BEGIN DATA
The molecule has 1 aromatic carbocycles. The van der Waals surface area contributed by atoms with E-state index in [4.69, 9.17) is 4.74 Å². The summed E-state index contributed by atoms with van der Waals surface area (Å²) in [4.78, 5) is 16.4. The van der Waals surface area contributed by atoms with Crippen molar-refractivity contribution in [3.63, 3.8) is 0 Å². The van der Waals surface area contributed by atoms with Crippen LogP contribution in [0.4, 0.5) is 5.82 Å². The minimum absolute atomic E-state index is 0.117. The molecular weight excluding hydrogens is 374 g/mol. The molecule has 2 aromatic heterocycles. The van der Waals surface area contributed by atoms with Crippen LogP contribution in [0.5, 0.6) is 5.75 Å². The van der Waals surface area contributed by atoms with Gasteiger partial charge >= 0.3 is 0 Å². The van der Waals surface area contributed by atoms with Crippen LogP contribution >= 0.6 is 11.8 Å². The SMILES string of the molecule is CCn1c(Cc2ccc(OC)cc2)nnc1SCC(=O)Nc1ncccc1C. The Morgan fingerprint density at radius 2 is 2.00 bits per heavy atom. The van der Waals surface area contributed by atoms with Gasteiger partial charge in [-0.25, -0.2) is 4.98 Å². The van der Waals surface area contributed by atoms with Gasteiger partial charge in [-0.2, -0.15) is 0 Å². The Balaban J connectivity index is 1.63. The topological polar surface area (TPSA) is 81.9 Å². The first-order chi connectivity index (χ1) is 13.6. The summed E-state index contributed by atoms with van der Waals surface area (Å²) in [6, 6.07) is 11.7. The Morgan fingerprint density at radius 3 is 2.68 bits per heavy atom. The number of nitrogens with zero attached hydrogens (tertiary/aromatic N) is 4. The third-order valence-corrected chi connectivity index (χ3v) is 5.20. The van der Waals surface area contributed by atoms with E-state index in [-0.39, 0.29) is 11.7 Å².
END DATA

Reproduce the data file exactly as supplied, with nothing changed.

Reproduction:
The molecule has 1 aromatic carbocycles. The van der Waals surface area contributed by atoms with E-state index in [4.69, 9.17) is 4.74 Å². The summed E-state index contributed by atoms with van der Waals surface area (Å²) in [4.78, 5) is 16.4. The van der Waals surface area contributed by atoms with Crippen molar-refractivity contribution in [3.63, 3.8) is 0 Å². The van der Waals surface area contributed by atoms with Crippen LogP contribution in [0.4, 0.5) is 5.82 Å². The minimum absolute atomic E-state index is 0.117. The molecular weight excluding hydrogens is 374 g/mol. The molecule has 2 aromatic heterocycles. The van der Waals surface area contributed by atoms with Crippen LogP contribution in [0.5, 0.6) is 5.75 Å². The van der Waals surface area contributed by atoms with Gasteiger partial charge >= 0.3 is 0 Å². The van der Waals surface area contributed by atoms with Crippen LogP contribution >= 0.6 is 11.8 Å². The SMILES string of the molecule is CCn1c(Cc2ccc(OC)cc2)nnc1SCC(=O)Nc1ncccc1C. The Morgan fingerprint density at radius 2 is 2.00 bits per heavy atom. The van der Waals surface area contributed by atoms with Gasteiger partial charge in [-0.25, -0.2) is 4.98 Å². The van der Waals surface area contributed by atoms with Gasteiger partial charge in [-0.2, -0.15) is 0 Å². The Balaban J connectivity index is 1.63. The topological polar surface area (TPSA) is 81.9 Å². The first-order chi connectivity index (χ1) is 13.6. The summed E-state index contributed by atoms with van der Waals surface area (Å²) in [6, 6.07) is 11.7. The Morgan fingerprint density at radius 3 is 2.68 bits per heavy atom. The number of nitrogens with zero attached hydrogens (tertiary/aromatic N) is 4. The third-order valence-corrected chi connectivity index (χ3v) is 5.20. The van der Waals surface area contributed by atoms with E-state index in [-0.39, 0.29) is 11.7 Å².